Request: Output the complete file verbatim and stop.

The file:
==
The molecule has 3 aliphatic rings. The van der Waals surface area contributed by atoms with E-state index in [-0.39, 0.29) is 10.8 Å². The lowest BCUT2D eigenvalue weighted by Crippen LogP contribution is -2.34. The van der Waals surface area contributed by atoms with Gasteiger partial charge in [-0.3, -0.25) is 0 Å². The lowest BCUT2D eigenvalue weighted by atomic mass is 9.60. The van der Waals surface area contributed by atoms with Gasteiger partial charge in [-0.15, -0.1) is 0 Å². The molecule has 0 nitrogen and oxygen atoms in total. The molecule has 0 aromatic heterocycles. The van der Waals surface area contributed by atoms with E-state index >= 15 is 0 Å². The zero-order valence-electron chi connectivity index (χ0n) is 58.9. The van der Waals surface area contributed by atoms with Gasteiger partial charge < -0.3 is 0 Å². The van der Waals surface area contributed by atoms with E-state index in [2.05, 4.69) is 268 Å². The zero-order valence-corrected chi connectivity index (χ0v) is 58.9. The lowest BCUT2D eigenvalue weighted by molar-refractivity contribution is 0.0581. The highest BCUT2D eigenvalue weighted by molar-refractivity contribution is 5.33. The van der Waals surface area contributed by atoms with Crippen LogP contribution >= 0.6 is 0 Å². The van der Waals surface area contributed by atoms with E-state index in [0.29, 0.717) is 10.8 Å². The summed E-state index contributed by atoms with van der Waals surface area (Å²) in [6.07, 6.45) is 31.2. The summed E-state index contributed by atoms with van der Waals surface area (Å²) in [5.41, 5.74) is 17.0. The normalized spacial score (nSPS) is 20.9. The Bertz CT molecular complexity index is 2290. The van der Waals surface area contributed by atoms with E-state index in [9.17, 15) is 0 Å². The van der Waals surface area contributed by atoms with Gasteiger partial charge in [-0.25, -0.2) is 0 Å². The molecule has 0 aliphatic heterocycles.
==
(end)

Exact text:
The molecule has 3 aliphatic rings. The van der Waals surface area contributed by atoms with E-state index in [-0.39, 0.29) is 10.8 Å². The lowest BCUT2D eigenvalue weighted by Crippen LogP contribution is -2.34. The van der Waals surface area contributed by atoms with Gasteiger partial charge in [-0.3, -0.25) is 0 Å². The lowest BCUT2D eigenvalue weighted by atomic mass is 9.60. The van der Waals surface area contributed by atoms with Gasteiger partial charge in [-0.15, -0.1) is 0 Å². The molecule has 0 nitrogen and oxygen atoms in total. The molecule has 0 aromatic heterocycles. The van der Waals surface area contributed by atoms with E-state index >= 15 is 0 Å². The zero-order valence-electron chi connectivity index (χ0n) is 58.9. The van der Waals surface area contributed by atoms with Gasteiger partial charge < -0.3 is 0 Å². The van der Waals surface area contributed by atoms with E-state index in [2.05, 4.69) is 268 Å². The zero-order valence-corrected chi connectivity index (χ0v) is 58.9. The lowest BCUT2D eigenvalue weighted by molar-refractivity contribution is 0.0581. The highest BCUT2D eigenvalue weighted by molar-refractivity contribution is 5.33. The van der Waals surface area contributed by atoms with Crippen LogP contribution >= 0.6 is 0 Å². The van der Waals surface area contributed by atoms with E-state index in [0.29, 0.717) is 10.8 Å². The summed E-state index contributed by atoms with van der Waals surface area (Å²) in [6.07, 6.45) is 31.2. The summed E-state index contributed by atoms with van der Waals surface area (Å²) in [5.41, 5.74) is 17.0. The normalized spacial score (nSPS) is 20.9. The Bertz CT molecular complexity index is 2290. The van der Waals surface area contributed by atoms with E-state index in [9.17, 15) is 0 Å². The van der Waals surface area contributed by atoms with Gasteiger partial charge in [-0.25, -0.2) is 0 Å². The molecule has 0 aliphatic heterocycles.